...And around we go!
I’m willing to bet most of us have ridden a carousel (or “merry go round,” or “Carrousel” if you’re at Euclid Beach of course!) but ever think about what a marvelous piece of engineering a carousel is?
What makes a “merry go round” go ‘round?
Consider this: a carousel uses a mechanism that was pretty much perfected over a century ago. Aside from changes in power (four legged, steam then electric & sometimes gasoline), the basic design is the same regardless of the size of the carousel, and has stood the test of time with very little change.
Below is a good explanation of how a carousel works (from enotes.com):
“The carousel revolves around a stationary center pole made of metal or wood. An electric motor drives a small pulley that is controlled by a clutch for smooth starts. This pulley turns a drive belt and a larger pulley that turns a small-diameter, horizontal shaft. The end of the shaft is a pinion gear that turns a platform gear. The platform gear supports a vertical shaft that turns another pinion gear and final drive gear attached to the support beams of the carousel, called sweeps, which extend outward from the center pole like the ribs of an umbrella and support the platform, horses, and riders. The sweeps hold cranking rods that are turned by small gears at the inner ends that are driven by a stationary gear on the center pole. Horse hangers are suspended from the cranks, and as they turn, the horses move up and down about 30 times per minute. A typical carousel platform with horses and riders may weigh 10 tons and be driven by a 10-horsepower electric motor. After the motor's revolutions are reduced by the series of gears, the riders on the outer row of mounts will gallop along at about 5-11 miles per hour.”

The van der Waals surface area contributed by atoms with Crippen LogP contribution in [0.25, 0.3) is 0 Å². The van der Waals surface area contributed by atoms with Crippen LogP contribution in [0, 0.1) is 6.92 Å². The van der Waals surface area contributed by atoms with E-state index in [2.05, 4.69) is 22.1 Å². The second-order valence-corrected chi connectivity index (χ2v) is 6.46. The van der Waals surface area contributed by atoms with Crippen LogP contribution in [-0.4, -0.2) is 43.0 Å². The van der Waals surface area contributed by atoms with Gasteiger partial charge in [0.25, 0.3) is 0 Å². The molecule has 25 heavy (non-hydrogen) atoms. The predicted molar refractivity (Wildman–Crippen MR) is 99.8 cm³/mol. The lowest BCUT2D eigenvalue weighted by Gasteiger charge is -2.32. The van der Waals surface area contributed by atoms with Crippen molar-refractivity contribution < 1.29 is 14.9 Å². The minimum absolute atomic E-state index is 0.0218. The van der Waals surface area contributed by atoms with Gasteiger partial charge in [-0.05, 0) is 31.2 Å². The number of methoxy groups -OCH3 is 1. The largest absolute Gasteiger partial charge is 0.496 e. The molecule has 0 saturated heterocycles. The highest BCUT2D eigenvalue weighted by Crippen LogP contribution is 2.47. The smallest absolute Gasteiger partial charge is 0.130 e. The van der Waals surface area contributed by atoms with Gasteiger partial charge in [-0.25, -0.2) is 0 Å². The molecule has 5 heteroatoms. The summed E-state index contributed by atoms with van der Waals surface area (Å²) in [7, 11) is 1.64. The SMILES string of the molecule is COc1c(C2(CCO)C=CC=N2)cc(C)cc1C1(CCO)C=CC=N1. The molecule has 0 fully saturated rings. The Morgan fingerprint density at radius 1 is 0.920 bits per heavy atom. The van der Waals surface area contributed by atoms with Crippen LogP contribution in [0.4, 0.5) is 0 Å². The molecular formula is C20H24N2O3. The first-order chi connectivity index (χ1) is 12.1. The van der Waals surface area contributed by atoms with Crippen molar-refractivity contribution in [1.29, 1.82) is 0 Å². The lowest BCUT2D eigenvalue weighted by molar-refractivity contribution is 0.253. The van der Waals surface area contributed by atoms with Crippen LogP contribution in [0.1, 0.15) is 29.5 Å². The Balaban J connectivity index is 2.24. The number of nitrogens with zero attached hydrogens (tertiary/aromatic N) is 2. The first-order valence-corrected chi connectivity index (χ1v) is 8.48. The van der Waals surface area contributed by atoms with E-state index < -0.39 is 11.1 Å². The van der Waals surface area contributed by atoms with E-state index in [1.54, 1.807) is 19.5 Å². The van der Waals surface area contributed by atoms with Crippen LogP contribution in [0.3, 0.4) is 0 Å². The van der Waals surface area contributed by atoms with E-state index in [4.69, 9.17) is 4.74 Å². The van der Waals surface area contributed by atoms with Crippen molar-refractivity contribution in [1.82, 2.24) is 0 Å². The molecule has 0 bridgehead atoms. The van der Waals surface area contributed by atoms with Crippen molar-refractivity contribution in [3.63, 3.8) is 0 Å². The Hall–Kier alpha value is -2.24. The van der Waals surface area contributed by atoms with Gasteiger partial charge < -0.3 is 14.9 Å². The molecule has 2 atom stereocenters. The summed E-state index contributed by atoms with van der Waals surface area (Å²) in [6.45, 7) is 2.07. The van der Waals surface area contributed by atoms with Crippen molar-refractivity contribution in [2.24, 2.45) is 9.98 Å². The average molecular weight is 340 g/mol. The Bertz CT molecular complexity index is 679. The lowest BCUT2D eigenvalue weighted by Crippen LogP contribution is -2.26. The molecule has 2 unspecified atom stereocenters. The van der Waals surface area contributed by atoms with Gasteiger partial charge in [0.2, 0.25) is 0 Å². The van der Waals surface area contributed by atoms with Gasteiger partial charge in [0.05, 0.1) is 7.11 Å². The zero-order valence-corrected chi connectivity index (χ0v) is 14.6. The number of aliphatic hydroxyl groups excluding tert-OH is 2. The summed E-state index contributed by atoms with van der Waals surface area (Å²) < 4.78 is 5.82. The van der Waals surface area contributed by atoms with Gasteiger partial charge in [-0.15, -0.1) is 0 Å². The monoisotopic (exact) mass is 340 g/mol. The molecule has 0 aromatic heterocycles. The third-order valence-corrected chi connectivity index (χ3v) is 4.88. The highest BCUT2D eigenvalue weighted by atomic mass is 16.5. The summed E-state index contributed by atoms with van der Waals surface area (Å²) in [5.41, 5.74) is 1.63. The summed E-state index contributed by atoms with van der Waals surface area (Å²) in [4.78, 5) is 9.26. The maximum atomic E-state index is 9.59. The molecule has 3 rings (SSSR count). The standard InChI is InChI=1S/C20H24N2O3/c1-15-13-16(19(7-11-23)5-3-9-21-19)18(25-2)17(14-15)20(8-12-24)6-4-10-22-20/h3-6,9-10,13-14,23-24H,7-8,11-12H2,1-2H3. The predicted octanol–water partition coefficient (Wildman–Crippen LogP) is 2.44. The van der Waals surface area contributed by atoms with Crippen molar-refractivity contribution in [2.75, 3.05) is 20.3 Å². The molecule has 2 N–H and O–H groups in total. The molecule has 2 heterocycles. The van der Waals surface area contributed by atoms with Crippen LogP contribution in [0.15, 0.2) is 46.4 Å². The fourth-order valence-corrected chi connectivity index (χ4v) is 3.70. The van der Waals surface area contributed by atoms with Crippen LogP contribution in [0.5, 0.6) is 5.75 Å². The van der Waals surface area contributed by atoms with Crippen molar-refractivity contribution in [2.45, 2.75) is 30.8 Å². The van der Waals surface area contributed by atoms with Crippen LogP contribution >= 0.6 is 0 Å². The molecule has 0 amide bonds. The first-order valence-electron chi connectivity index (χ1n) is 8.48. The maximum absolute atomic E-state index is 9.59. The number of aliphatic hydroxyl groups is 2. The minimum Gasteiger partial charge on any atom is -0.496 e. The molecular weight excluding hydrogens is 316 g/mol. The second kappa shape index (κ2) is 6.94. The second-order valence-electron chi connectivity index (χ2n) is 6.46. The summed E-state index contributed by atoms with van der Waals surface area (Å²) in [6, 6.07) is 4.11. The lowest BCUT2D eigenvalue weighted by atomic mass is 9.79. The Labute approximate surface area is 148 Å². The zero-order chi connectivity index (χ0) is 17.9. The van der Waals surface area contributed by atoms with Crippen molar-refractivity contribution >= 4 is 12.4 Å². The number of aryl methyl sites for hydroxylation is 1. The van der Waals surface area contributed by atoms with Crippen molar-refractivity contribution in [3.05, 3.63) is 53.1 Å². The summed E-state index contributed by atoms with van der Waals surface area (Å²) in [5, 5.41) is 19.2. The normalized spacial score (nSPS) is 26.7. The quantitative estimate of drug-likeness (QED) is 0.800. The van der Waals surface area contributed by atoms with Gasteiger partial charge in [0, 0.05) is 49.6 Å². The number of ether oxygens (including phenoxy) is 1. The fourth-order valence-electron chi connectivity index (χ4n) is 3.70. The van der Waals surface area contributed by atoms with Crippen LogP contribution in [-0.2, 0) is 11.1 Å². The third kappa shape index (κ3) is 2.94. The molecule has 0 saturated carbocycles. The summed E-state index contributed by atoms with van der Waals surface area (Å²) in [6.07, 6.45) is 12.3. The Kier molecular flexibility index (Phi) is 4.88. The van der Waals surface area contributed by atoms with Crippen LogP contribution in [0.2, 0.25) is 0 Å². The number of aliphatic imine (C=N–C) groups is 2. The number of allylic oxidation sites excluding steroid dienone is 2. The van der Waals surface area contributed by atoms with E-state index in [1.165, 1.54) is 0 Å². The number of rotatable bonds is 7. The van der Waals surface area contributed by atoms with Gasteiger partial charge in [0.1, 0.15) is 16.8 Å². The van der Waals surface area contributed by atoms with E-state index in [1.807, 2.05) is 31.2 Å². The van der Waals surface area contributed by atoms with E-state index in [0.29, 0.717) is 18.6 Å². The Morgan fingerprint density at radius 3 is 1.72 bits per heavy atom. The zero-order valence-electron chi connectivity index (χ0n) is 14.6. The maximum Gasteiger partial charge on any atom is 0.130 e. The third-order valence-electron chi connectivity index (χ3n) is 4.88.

Not too shabby heh? Remember that back in the “Golden Era” of carousels, when they were all hand carved etc, that carousel was the “thrill ride” of the park. Coaster-type rides of the era were typically the old “Switchback Railways”, with gentle hills and running at a walking pace. (It didn’t take long for coaster technology to figure out how to get more speed -- & thrills – out of their rides, but that’s another article!) So now you climb aboard your nearby carousel – and you’re really flying, by comparison. This is as much an optical illusion as anything – a Switchback Railway being all out in the open, gives you a wide open look at your surroundings as you ride along, plus they often were “Scenic” in later years. On a carousel, on the other hand, you’re close to your fellow riders, all of you moving, and you really can’t see beyond the carousel’s rim, plus you probably have mirrors flashing by as you turn – kinda like why the Flying Turns seemed to be faster than it really was: all you saw was the same wood barrel going by! And a correctly operated carousel, running at the speed it was designed for, will surprise you with how fast it really is.